A team of students from the Delaware Area Career Center will head to a Business Professionals of America state competition and present a video it made about human trafficking.
The team of seniors — Kasey Runyon, a Thomas-Worthington High School student; Reese White, a Big Walnut High School student; Madison Dyll, an Olentangy High School student; and Brian Whitesel, a Big Walnut student — were given the task of shooting a video to get people to donate to a charity of their choice.
Dyll said the team chose the topic of human trafficking and selected the Salvation Army as its charity.
“Human trafficking is kind of a prevalent issue in Ohio, so I wanted to shine a light on that,” Dyll said.
White said the team considered doing a “sad dogs, sad music” video but opted to take on a more complex topic.
“We didn’t want to do anything anyone else was doing,” White said.
Dyll, the video’s writer, said they put together a script that followed the common perception that human trafficking is about people getting kidnapped off the street. It wasn’t until they spoke to an expert on the subject from United Way of Delaware County that they understood the reality of the subject.
“The irony was that we really didn’t know much about human trafficking,” Dyll said. “We spoke to Brande Urban, (director of community impact experience for the United Way) and we scrapped our original script.”
White, the video’s director, said the story in the video, titled “Modern Day Slavery,” follows a woman’s fall into prostitution, which many people don’t realize is a form of human trafficking.
“Those girls on the street aren’t out there voluntarily,” White said. “There’s something going on behind the scenes. You can drive down the street and see it happening.”
White said after they presented the video at the BPA regional competition, the judges told them they didn’t know that prostitution was a form of human trafficking.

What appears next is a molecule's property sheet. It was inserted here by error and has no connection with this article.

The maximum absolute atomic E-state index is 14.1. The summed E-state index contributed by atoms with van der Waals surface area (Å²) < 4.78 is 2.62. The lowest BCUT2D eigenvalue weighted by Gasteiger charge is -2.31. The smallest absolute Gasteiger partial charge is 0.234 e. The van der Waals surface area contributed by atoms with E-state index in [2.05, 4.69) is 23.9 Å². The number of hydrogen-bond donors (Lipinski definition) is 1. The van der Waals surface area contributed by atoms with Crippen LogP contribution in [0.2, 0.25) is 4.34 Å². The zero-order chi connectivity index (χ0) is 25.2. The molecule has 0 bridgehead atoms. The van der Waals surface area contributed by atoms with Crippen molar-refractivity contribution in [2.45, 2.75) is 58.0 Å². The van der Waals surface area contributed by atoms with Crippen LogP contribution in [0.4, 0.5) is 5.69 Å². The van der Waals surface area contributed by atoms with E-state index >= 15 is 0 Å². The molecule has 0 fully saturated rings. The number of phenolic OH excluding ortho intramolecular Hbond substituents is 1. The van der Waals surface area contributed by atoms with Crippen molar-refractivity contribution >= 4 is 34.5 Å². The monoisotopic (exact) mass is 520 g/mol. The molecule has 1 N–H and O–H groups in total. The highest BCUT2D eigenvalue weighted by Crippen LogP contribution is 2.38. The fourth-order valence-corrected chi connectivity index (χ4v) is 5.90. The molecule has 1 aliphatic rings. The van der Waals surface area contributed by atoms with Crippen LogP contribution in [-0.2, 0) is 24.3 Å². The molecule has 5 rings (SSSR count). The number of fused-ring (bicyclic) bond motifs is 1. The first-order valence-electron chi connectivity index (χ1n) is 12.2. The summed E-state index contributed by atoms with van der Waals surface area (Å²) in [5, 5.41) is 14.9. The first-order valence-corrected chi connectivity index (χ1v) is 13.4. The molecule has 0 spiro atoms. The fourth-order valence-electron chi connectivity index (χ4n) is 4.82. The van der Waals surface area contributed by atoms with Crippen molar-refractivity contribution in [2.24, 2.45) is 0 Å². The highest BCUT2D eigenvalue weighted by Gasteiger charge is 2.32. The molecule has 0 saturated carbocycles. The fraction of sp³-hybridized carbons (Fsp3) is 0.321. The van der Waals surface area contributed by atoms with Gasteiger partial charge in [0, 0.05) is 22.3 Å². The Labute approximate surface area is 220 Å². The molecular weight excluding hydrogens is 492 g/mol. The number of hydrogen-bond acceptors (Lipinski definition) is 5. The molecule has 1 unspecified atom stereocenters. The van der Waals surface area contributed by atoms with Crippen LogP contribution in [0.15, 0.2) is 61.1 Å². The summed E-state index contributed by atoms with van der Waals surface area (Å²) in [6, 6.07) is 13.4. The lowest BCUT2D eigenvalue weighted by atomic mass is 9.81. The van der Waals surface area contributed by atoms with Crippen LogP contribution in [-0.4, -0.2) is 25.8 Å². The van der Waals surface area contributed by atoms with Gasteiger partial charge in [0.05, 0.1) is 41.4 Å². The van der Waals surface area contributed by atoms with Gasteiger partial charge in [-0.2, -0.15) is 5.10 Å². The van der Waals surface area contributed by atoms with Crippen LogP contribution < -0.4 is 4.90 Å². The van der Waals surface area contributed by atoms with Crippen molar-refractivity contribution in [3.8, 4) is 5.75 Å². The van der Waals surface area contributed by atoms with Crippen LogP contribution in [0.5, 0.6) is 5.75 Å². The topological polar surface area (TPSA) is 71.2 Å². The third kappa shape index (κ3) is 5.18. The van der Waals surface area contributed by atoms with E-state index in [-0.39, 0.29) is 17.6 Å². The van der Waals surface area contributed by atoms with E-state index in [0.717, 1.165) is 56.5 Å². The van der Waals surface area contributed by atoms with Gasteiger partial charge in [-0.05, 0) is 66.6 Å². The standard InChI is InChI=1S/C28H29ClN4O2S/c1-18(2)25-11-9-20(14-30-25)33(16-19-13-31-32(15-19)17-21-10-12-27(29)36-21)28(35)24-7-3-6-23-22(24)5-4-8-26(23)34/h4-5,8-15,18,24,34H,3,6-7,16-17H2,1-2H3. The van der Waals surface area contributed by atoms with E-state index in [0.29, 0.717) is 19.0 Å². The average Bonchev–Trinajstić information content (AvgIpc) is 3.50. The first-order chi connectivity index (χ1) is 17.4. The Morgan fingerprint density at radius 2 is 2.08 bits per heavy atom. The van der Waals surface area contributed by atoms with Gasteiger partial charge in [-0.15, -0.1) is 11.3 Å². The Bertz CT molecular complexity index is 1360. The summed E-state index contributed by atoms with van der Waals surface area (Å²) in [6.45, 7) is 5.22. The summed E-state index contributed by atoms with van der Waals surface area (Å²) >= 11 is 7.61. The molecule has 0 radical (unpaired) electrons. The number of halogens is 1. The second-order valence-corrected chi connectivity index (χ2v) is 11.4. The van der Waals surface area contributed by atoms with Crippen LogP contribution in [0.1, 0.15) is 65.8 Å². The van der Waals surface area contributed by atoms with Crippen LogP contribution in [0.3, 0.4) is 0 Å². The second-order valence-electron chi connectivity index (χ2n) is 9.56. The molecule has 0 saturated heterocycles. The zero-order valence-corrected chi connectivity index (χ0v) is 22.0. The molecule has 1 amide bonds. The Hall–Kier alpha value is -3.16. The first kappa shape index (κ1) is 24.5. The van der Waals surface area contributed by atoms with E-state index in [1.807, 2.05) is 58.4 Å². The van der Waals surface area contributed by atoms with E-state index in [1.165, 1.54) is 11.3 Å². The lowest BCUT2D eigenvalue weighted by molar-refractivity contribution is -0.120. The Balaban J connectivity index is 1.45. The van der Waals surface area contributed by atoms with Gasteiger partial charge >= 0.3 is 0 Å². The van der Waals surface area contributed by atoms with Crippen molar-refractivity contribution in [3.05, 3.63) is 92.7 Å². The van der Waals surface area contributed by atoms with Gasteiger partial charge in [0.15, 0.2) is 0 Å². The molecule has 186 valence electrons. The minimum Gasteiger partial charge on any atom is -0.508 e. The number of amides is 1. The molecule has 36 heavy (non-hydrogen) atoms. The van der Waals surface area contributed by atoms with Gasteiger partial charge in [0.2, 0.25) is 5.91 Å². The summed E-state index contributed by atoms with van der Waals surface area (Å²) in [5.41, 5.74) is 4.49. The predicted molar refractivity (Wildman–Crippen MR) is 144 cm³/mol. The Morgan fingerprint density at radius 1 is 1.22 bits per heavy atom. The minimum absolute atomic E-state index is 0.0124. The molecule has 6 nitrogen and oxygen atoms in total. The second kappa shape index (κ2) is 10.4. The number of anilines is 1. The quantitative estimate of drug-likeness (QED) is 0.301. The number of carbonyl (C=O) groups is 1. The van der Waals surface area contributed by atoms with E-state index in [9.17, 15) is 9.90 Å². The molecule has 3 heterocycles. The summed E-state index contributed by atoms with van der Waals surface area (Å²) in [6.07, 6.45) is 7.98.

Dyll added that after the regional competition, the Salvation Army saw the video and was glad the group didn’t go with the kidnapping misconception.
“They really liked our video and are planning to use it to inform people about what human trafficking is,” Dyll said.
White said the team went to the national conference for BPA last year and is committed to making to nationals again this year.
“It feels like we are making a bigger difference,” White said. “Originally, we just wanted to go far in this competition and top what we did last year, but then as we took on this pretty daunting topic, it’s done well with the Salvation Army and it feels relevant to society today. To me, that means a lot more than any results we could get in the competition.”
On top of the positive reception from the Salvation Army, along with the positive feed received from the Delaware County Prosecutor’s Office, the students said the video was a great learning experience.
White said that last year, the group’s cinematographer, Brian Whitesel, had just picked up the job, adding he was very impressed with Whitesel’s work this year.
“We all learned our specific roles and how to work as a team,” White said. “Brian killed it. We went a lot bigger than last year.”
The team said it adjusted little bits of the video based on judge’s feedback from the regional competition before formally resubmitting the video for the state competition. The winners will be announced at an awards ceremony March 13 in Columbus.
The team will be handing out a pamphlet with the video directing people to more information about the Salvation Army and its programs related to human trafficking.
“From a girl’s standpoint, I think this topic is really important to me,” Dyll said. “When they came and talked to us, they said, ‘These are your mothers, your sisters, your neighbors, your daughters.’ It effects everyone. It can happen to men as well, obviously, but speaking from my standpoint, I didn’t realize how easy it could be to get trapped in something like this, and I hope it’ll help girls of my age who are in this situation. It’s a scary thing, but I’m glad we could educate people on this.”
The team said the video is currently private until the competition but said, it will be made public after the national competition later this semester.
Glenn Battishill can be reached at 740-413-0903 or on Twitter @BattishillDG.